The options for pots and plant containers are endless. You can go traditional, or you can create a unique planter out of almost anything that will contain soil.
But how do you know that you’ve made the best choice for your plants?
Choosing the best pots for your container garden comes down to three key factors: material, size, and drainage.
While it can be a lot of fun to simply choose pots based on aesthetics, you should also keep in mind the needs of the specific plants you want to grow.
Making Material Choices
Walk down the aisle of your local garden center or spend a bit of time online and you’ll notice that pot choices are endless.
The traditional Terra-cotta clay pot is an inexpensive option. While they are attractive, offer a good sturdy base for large plants, and offer breathability for root systems, they can be a bit of a challenge when it comes to maintaining moisture and cleaning. They can also easily chip and break.
Glazed clay pots hold more moisture than un-glazed options and can add a bit of color to your container garden.
Plastic containers have come a long way. Many have the look of terra cotta at a fraction of the weight. They are durable and retain moisture well. As an added bonus, they are usually inexpensive. They are the perfect solution for plants that need to be easily moved.
However, keep in mind that color does matter. Dark-colored pots will absorb heat in sunny locations. The intense heat can damage tender roots. Choose light-colored plastic containers for sunny locations if heat is an issue in your area.
Concrete containers provide a sturdy base for large outdoor plants and trees. It is a great buffer for keeping the soil temperature cool in hot weather. And while you won’t be able to easily move a concrete planter around, you’ll be able to safely leave it outdoors in cold weather–it won’t break as long as there is adequate drainage.
Wood planters are a natural choice and give a rustic look to your landscaping. They are often a more expensive option, but they are lightweight and attractive. To make sure they last for years, look for quality woods such as cedar or redwood. If you are handy, you can even build your own wood planters.
Choosing the correct size
Most beginning gardeners either go too small or too big. A planter that is too small will not provide room for proper root growth, moisture, and nutrition. A planter that is too big can lead to too much moisture and root rot.
Pots are sold based on their diameter or gallon size. For houseplants, you want to choose a pot that is one to two inches larger than the current container. This allows for a good balance between room for growth and not too much room for excess moisture.
For garden plants, you may find yourself wondering how big a pot you need. In general, you can follow these recommendations:
- 10-inch pot: Holds 2 ½ to 3 gallons of soil. Perfect for leaf lettuce, small herbs, and annual flowers. You can plant one strawberry or bush bean plant and up to 12 small, round carrots in a 10-inch pot.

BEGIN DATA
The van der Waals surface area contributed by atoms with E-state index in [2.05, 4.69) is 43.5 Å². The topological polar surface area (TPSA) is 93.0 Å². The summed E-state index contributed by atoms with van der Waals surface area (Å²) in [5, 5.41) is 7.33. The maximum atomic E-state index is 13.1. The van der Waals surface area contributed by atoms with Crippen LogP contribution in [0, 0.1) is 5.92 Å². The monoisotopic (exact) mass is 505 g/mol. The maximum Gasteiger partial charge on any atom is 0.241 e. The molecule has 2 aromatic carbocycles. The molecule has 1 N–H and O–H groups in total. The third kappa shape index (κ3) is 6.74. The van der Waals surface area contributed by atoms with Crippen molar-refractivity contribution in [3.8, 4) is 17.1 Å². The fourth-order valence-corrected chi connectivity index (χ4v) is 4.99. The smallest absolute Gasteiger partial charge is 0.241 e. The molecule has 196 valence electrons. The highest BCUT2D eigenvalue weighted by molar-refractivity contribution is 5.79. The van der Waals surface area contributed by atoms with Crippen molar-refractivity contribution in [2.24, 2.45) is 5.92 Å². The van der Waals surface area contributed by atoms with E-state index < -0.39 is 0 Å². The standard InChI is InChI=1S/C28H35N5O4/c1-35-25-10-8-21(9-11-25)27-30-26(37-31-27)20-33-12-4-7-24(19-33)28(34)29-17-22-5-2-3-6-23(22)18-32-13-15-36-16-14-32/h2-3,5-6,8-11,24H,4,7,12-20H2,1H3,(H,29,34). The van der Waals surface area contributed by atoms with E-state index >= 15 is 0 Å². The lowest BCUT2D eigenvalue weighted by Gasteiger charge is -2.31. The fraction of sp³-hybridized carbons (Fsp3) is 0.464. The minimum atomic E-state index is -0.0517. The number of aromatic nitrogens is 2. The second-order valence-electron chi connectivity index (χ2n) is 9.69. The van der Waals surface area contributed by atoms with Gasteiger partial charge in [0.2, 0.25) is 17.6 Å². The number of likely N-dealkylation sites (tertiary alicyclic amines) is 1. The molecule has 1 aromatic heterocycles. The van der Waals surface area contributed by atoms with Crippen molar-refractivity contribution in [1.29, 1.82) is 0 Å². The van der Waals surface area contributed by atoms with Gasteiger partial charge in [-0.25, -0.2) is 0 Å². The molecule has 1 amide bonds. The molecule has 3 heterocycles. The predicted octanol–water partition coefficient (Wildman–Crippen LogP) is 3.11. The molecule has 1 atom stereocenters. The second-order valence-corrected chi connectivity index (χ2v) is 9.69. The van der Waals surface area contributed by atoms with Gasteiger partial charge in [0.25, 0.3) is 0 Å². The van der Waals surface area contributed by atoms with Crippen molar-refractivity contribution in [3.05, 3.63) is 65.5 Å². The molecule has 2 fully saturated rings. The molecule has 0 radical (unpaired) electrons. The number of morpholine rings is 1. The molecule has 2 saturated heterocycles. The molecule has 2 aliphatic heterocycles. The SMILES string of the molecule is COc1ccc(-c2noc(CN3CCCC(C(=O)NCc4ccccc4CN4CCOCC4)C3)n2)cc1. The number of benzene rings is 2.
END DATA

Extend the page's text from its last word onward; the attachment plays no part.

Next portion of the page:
- 16-inch pot: Holds 9 to 10 gallons of soil. A good size for a dwarf tree or large bush, such as a blueberry or raspberry plant. You can arrange 4 to 6 annuals in this size container.
- 24-inch pot: Holds 24 to 25 gallons of soil. This is the ideal size for an indeterminate tomato, summer squash, cucumber, a fig tree, a small peach tree, or an ornamental shrub.
- 30-inch pot: Holds 30 gallons of soil. You can plant an espalier fruit tree, a sweet corn plant, or even a pumpkin in a 30-inch pot.
Creating Proper Drainage
While you can create a planter out of almost anything, there is one thing you must always have: drainage. Holes in the bottom of the container will allow excess water to drain out. It also allows for oxygen to properly reach plant roots.
You can always create drainage by placing a smaller plastic pot with drainage holes inside of a larger container that doesn’t feature drainage. Just keep an eye out for standing water in between the two.
How much drainage a container needs depends on the plant and the container material. Plants that require more moisture do well in containers that maintain that moisture, such as plastic or glazed terra cotta. They can often feature just one drainage hole. Plants that need lots of oxygen for their roots, such as succulents and orchids, grow better in porous containers with lots of drainage holes.
Clean your Containers
Plant materials, soil, moisture, fertilizers, and water–they are all the perfect combination for mold, mildew, and even fungus. If you reuse plastic, ceramic, or other hard material containers, make sure to clean them thoroughly with warm soapy water.
Clay pots need a bit more care when cleaning because they are porous. On the outside, the pot may develop a mineral buildup over time. Remove the white crust by scrubbing with a stiff brush or a steel-wool scouring pad. A vinegar and water solution can be used to help dissolve the minerals for easier cleaning.
Disinfecting your container is a good idea if you’ve had a plant die from unknown causes. Soak the pot for 20 minutes in a light bleach solution to thoroughly disinfect it. Use 1 part bleach to 9 parts water. Rinse thoroughly and allow to dry.